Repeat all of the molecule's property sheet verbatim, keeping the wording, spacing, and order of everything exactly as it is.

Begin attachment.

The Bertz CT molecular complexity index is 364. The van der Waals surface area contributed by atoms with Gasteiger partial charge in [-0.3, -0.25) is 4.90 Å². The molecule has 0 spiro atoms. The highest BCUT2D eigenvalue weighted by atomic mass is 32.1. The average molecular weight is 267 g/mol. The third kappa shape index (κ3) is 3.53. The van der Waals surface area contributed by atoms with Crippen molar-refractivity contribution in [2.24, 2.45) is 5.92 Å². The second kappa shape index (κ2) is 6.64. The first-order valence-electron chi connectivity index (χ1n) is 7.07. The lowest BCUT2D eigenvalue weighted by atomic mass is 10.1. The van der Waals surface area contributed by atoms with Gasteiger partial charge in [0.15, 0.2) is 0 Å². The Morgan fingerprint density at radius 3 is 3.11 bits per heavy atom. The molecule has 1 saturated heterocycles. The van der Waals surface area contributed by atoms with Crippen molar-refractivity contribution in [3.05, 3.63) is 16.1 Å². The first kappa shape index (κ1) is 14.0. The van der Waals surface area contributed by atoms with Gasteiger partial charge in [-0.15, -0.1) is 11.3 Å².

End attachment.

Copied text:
The Bertz CT molecular complexity index is 364. The van der Waals surface area contributed by atoms with Gasteiger partial charge in [-0.3, -0.25) is 4.90 Å². The molecule has 0 spiro atoms. The highest BCUT2D eigenvalue weighted by atomic mass is 32.1. The average molecular weight is 267 g/mol. The third kappa shape index (κ3) is 3.53. The van der Waals surface area contributed by atoms with Crippen molar-refractivity contribution in [2.24, 2.45) is 5.92 Å². The second kappa shape index (κ2) is 6.64. The first-order valence-electron chi connectivity index (χ1n) is 7.07. The lowest BCUT2D eigenvalue weighted by atomic mass is 10.1. The van der Waals surface area contributed by atoms with Gasteiger partial charge in [0.15, 0.2) is 0 Å². The Morgan fingerprint density at radius 3 is 3.11 bits per heavy atom. The molecule has 1 saturated heterocycles. The van der Waals surface area contributed by atoms with Crippen molar-refractivity contribution in [3.05, 3.63) is 16.1 Å². The first kappa shape index (κ1) is 14.0. The van der Waals surface area contributed by atoms with Gasteiger partial charge in [-0.15, -0.1) is 11.3 Å².